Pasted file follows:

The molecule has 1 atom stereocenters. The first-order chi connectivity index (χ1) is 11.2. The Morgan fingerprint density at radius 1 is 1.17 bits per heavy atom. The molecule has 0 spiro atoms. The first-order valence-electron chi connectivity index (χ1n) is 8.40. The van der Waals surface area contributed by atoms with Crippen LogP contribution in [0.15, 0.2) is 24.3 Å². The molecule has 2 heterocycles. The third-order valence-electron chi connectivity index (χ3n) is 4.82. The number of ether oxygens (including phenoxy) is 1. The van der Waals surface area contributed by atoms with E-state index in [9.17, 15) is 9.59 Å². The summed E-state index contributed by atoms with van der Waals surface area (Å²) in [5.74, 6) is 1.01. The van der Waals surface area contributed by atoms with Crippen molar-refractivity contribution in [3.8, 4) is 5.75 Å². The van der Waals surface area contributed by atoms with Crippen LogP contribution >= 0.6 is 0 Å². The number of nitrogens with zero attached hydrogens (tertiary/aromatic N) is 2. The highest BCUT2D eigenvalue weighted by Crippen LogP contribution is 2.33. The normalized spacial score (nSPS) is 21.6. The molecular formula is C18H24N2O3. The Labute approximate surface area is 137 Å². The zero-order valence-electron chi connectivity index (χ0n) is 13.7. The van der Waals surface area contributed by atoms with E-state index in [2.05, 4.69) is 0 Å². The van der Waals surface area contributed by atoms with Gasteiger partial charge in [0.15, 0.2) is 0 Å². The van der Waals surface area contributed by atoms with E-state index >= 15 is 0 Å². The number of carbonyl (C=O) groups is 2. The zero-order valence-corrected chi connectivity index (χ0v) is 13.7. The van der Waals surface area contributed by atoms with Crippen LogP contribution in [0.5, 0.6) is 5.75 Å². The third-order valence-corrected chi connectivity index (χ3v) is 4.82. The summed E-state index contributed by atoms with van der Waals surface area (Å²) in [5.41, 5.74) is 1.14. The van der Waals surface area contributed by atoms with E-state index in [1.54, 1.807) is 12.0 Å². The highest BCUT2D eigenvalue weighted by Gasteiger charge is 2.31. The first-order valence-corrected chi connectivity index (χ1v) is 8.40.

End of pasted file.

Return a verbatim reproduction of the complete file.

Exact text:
The molecule has 1 atom stereocenters. The first-order chi connectivity index (χ1) is 11.2. The Morgan fingerprint density at radius 1 is 1.17 bits per heavy atom. The molecule has 0 spiro atoms. The first-order valence-electron chi connectivity index (χ1n) is 8.40. The van der Waals surface area contributed by atoms with Crippen LogP contribution in [0.15, 0.2) is 24.3 Å². The molecule has 2 heterocycles. The third-order valence-electron chi connectivity index (χ3n) is 4.82. The number of ether oxygens (including phenoxy) is 1. The van der Waals surface area contributed by atoms with E-state index in [9.17, 15) is 9.59 Å². The summed E-state index contributed by atoms with van der Waals surface area (Å²) in [5.74, 6) is 1.01. The van der Waals surface area contributed by atoms with Crippen molar-refractivity contribution in [3.8, 4) is 5.75 Å². The van der Waals surface area contributed by atoms with Crippen LogP contribution >= 0.6 is 0 Å². The number of nitrogens with zero attached hydrogens (tertiary/aromatic N) is 2. The highest BCUT2D eigenvalue weighted by Crippen LogP contribution is 2.33. The normalized spacial score (nSPS) is 21.6. The molecular formula is C18H24N2O3. The Labute approximate surface area is 137 Å². The zero-order valence-electron chi connectivity index (χ0n) is 13.7. The van der Waals surface area contributed by atoms with E-state index in [2.05, 4.69) is 0 Å². The van der Waals surface area contributed by atoms with Gasteiger partial charge in [0.15, 0.2) is 0 Å². The van der Waals surface area contributed by atoms with E-state index >= 15 is 0 Å². The number of carbonyl (C=O) groups is 2. The zero-order valence-corrected chi connectivity index (χ0v) is 13.7. The van der Waals surface area contributed by atoms with Crippen LogP contribution in [0.5, 0.6) is 5.75 Å². The third-order valence-corrected chi connectivity index (χ3v) is 4.82. The summed E-state index contributed by atoms with van der Waals surface area (Å²) in [5.41, 5.74) is 1.14. The van der Waals surface area contributed by atoms with E-state index in [1.54, 1.807) is 12.0 Å². The highest BCUT2D eigenvalue weighted by Gasteiger charge is 2.31. The first-order valence-corrected chi connectivity index (χ1v) is 8.40.